There's something about a classic turn-based battle system that I just can't get enough of. Sometimes I just want to watch the moves I pick wreak havoc, is that so wrong?
Luckily for battle fans like myself we get quality games like Might and Magic: Elemental Guardians to give us that hot turn based battling injection we've needed for so long.
Now if you'll excuse me, I've got to chase a magic elemental dragon. And kill it.
Battling in Might and Magic follows a pretty basic turn based system where you have a basic attack which you can use endlessly, and two other abilities that'll require multiple turns to cooldown and refresh.
You can tap or hover over abilities to get descriptions, and you can see which moves will attack all enemies, which moves will heal, inflict taunt, or a number of other buffs and debuffs.
Obviously you'll want to try and keep your health up as much as possible, all while taking apart the enemy's, and we've got tips for that.
Above the heads of your enemies as you are about to attack will be arrows, and the colour of those arrows will indicate whether or not your attack will do much damage.
In Might and Magic, creatures have an elemental type, and there's a hierarchy to the types, which follows this pattern: Fire> Earth> Air> Water> Fire.
If you're about to attack and the arrow over your enemy is red, you will deal less damage. Yellow indicates normal damage, while you want to aim for Green, which is extra damage.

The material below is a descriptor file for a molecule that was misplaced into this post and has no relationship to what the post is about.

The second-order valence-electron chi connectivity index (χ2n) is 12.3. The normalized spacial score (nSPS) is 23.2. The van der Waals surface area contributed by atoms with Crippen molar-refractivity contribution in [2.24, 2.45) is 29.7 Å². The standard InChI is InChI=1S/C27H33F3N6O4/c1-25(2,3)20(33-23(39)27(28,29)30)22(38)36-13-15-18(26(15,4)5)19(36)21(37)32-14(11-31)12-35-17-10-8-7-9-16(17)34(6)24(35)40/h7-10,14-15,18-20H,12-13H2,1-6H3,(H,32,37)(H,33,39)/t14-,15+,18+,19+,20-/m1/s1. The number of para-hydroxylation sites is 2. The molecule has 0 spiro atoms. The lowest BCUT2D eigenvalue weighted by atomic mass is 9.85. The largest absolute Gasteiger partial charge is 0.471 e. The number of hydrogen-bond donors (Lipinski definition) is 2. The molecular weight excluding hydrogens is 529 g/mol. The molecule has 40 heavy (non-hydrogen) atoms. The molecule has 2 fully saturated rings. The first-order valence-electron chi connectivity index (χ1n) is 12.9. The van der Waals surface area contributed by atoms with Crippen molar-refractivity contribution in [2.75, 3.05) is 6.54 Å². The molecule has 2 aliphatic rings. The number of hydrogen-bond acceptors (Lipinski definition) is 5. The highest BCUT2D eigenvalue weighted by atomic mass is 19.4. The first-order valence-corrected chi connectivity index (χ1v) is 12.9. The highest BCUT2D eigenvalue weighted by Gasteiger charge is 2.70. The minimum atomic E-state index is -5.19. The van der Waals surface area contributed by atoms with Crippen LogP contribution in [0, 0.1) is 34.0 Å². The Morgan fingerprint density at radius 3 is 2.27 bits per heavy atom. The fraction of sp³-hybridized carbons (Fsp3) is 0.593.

Having a good central creature that can taunt will take a lot of the hassle and stress away from battles, as a creature with taunt can tank hits and protect your weaker team members.
We've been using the Stone Guard, who has a move which inflicts Taunt, in addition to the ability to heal himself, making him a fearsome force alone.
All enemy attack
When there's more than one enemy, you'll want to take out your foes as quickly as possible, and when you've got moves that attack everyone, well, why not?
Attacks which do damage to all enemies are always useful - well, unless there's only one enemy - and you should use them whenever you have a fearsome bunch of foes in front of you.
Though splitting your damage across a team of enemies isn't necessarily the best decision, especially if you'll only do decent damage to one, and the others will be able to negate your damage. Pick when to use moves wisely.
Saving the best for last
The problem with whacking out all of your best moves immediately is that the line up of enemies in front of you are usually just the first wave, often out of three.
Basically, if you're only the last wave, often the strongest, and all of your moves are still suffering from a cooldown - well, it's not a good situation.
A wise battler and strategist will know when to make use of stronger moves and when to hold back against weaklings.
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